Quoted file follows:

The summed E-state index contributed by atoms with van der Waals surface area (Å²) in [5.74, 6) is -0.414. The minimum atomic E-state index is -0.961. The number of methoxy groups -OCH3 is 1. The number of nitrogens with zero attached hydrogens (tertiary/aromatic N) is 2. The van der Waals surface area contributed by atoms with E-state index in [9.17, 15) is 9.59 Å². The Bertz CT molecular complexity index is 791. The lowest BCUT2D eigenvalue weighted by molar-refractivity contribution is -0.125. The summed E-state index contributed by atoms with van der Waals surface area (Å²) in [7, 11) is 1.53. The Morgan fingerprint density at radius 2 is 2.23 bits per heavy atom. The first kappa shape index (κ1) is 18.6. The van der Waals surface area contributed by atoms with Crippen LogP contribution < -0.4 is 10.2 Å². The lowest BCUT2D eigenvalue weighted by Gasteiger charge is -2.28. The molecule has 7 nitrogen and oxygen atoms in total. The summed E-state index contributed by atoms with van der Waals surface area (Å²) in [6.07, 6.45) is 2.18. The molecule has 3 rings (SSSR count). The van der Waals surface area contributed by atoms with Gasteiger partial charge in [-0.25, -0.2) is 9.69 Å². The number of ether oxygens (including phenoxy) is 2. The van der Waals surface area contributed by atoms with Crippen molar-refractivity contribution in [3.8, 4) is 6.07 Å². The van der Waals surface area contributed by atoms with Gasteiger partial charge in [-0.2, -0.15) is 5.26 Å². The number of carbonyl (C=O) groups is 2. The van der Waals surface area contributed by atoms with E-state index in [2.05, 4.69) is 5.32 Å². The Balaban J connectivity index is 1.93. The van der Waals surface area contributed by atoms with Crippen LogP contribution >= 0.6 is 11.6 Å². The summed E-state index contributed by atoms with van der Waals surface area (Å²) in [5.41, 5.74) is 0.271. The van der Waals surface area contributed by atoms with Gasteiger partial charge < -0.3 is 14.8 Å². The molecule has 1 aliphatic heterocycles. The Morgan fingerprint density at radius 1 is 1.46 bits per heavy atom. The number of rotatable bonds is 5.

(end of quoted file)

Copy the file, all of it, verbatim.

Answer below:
The summed E-state index contributed by atoms with van der Waals surface area (Å²) in [5.74, 6) is -0.414. The minimum atomic E-state index is -0.961. The number of methoxy groups -OCH3 is 1. The number of nitrogens with zero attached hydrogens (tertiary/aromatic N) is 2. The van der Waals surface area contributed by atoms with E-state index in [9.17, 15) is 9.59 Å². The Bertz CT molecular complexity index is 791. The lowest BCUT2D eigenvalue weighted by molar-refractivity contribution is -0.125. The summed E-state index contributed by atoms with van der Waals surface area (Å²) in [7, 11) is 1.53. The Morgan fingerprint density at radius 2 is 2.23 bits per heavy atom. The first kappa shape index (κ1) is 18.6. The van der Waals surface area contributed by atoms with Crippen LogP contribution < -0.4 is 10.2 Å². The lowest BCUT2D eigenvalue weighted by Gasteiger charge is -2.28. The molecule has 7 nitrogen and oxygen atoms in total. The summed E-state index contributed by atoms with van der Waals surface area (Å²) in [6.07, 6.45) is 2.18. The molecule has 3 rings (SSSR count). The van der Waals surface area contributed by atoms with Gasteiger partial charge in [-0.25, -0.2) is 9.69 Å². The number of ether oxygens (including phenoxy) is 2. The van der Waals surface area contributed by atoms with Crippen molar-refractivity contribution in [3.8, 4) is 6.07 Å². The van der Waals surface area contributed by atoms with Gasteiger partial charge in [-0.2, -0.15) is 5.26 Å². The number of carbonyl (C=O) groups is 2. The van der Waals surface area contributed by atoms with E-state index in [2.05, 4.69) is 5.32 Å². The Balaban J connectivity index is 1.93. The van der Waals surface area contributed by atoms with Crippen LogP contribution >= 0.6 is 11.6 Å². The summed E-state index contributed by atoms with van der Waals surface area (Å²) in [5.41, 5.74) is 0.271. The van der Waals surface area contributed by atoms with Gasteiger partial charge < -0.3 is 14.8 Å². The molecule has 1 aliphatic heterocycles. The Morgan fingerprint density at radius 1 is 1.46 bits per heavy atom. The number of rotatable bonds is 5.